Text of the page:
Regulatory efforts change the structure of financial markets, and market changes trigger further regulatory efforts. Recent developments highlight this cycle.
First there was the regulatory effort.
Concerned that banks were "too big to fail," regulators launched capital and other requirements in order to change bank business models and to stimulate the economy. Now, further untested territory is being contemplated: worldwide regulators are at least discussing the possibility of negative interest rates, if not going there directly, as Japan’s central bank did at the end of January and the European Central Bank did in 2014. In the U.S., the Federal Reserve itself will assess the resilience of big banks using a negative interest rate.
The upshot of these regulatory efforts will be to push market participants into new products and service providers. For example, the Alternative Investment Management Association recently called for a reduction of barriers preventing non-bank financing from developing in the E.U. Lending is a highly regulated activity; however, much of today’s regulation is focused on "banking entities."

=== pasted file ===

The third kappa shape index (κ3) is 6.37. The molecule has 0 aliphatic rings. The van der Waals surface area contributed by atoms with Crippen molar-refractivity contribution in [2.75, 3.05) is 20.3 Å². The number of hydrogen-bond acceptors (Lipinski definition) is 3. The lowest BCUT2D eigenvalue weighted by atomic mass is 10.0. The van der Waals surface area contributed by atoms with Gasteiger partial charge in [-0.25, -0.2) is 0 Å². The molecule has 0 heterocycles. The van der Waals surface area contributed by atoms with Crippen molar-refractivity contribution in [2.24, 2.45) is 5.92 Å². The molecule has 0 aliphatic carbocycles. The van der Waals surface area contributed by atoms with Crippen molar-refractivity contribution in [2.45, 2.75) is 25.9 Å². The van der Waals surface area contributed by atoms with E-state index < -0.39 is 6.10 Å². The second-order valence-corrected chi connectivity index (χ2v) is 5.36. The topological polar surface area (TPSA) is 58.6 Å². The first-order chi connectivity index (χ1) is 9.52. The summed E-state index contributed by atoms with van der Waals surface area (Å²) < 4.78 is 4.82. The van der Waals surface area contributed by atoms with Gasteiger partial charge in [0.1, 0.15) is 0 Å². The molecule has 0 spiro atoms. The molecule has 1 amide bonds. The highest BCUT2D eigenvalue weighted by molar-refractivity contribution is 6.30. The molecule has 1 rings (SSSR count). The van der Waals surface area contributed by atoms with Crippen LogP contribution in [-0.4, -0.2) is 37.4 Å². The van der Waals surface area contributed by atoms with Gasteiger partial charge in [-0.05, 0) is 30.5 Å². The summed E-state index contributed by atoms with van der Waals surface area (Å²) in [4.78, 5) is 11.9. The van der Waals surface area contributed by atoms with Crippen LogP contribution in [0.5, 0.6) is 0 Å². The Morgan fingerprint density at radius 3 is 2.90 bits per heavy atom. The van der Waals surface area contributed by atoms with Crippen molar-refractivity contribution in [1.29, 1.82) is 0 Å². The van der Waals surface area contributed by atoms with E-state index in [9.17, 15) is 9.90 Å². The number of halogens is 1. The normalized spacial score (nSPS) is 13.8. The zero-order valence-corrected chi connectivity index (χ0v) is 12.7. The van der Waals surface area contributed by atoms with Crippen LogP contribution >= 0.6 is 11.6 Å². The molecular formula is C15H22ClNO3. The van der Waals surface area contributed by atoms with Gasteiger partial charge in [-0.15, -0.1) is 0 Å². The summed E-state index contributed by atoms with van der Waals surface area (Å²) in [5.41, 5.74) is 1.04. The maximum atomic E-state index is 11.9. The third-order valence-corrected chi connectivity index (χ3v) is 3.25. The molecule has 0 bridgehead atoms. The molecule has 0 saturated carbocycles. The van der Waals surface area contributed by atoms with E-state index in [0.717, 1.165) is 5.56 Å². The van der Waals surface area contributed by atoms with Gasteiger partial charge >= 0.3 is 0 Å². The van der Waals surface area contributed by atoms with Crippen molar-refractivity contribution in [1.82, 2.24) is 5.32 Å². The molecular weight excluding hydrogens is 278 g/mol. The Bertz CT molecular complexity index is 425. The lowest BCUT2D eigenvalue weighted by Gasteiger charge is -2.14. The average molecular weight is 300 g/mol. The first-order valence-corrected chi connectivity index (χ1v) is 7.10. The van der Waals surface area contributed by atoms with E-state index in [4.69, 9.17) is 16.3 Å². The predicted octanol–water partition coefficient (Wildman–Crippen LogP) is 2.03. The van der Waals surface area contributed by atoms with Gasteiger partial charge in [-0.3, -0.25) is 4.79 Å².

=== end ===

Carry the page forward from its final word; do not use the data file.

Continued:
If other financial services providers, such as alternative funds, continue to push into the area, they will soon face an onslaught of new regulation. Because, of course, regulators will be concerned that market participants are not adequately protected under the “new” market structure.
And so the cycle continues, with regulatory efforts leading to market changes that, in turn, lead to more regulatory requirements. We don't see it ending any time soon.